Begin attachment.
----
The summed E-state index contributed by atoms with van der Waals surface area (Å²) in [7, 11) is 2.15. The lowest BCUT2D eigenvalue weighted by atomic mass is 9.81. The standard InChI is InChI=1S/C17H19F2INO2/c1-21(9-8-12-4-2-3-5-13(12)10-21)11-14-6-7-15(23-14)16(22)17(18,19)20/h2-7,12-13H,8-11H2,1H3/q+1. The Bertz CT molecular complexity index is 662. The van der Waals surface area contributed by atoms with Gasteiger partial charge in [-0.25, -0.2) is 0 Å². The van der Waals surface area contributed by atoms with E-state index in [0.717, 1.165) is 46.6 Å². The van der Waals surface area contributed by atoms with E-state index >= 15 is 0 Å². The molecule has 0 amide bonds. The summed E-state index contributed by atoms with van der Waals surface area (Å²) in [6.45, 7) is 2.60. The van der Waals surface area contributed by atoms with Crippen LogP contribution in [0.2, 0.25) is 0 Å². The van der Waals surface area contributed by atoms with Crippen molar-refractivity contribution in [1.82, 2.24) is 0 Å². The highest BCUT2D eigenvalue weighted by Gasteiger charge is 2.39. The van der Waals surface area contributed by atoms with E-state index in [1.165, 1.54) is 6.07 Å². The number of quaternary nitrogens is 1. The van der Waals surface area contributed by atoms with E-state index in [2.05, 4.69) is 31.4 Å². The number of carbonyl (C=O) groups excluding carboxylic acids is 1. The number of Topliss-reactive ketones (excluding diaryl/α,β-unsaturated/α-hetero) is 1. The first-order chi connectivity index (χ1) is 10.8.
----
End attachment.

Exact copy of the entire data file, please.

The summed E-state index contributed by atoms with van der Waals surface area (Å²) in [7, 11) is 2.15. The lowest BCUT2D eigenvalue weighted by atomic mass is 9.81. The standard InChI is InChI=1S/C17H19F2INO2/c1-21(9-8-12-4-2-3-5-13(12)10-21)11-14-6-7-15(23-14)16(22)17(18,19)20/h2-7,12-13H,8-11H2,1H3/q+1. The Bertz CT molecular complexity index is 662. The van der Waals surface area contributed by atoms with Gasteiger partial charge in [-0.25, -0.2) is 0 Å². The van der Waals surface area contributed by atoms with E-state index in [0.717, 1.165) is 46.6 Å². The van der Waals surface area contributed by atoms with E-state index >= 15 is 0 Å². The molecule has 0 amide bonds. The summed E-state index contributed by atoms with van der Waals surface area (Å²) in [6.45, 7) is 2.60. The van der Waals surface area contributed by atoms with Crippen LogP contribution in [0.2, 0.25) is 0 Å². The van der Waals surface area contributed by atoms with Crippen molar-refractivity contribution in [1.82, 2.24) is 0 Å². The highest BCUT2D eigenvalue weighted by Gasteiger charge is 2.39. The van der Waals surface area contributed by atoms with E-state index in [1.165, 1.54) is 6.07 Å². The number of quaternary nitrogens is 1. The van der Waals surface area contributed by atoms with E-state index in [2.05, 4.69) is 31.4 Å². The number of carbonyl (C=O) groups excluding carboxylic acids is 1. The number of Topliss-reactive ketones (excluding diaryl/α,β-unsaturated/α-hetero) is 1. The first-order chi connectivity index (χ1) is 10.8.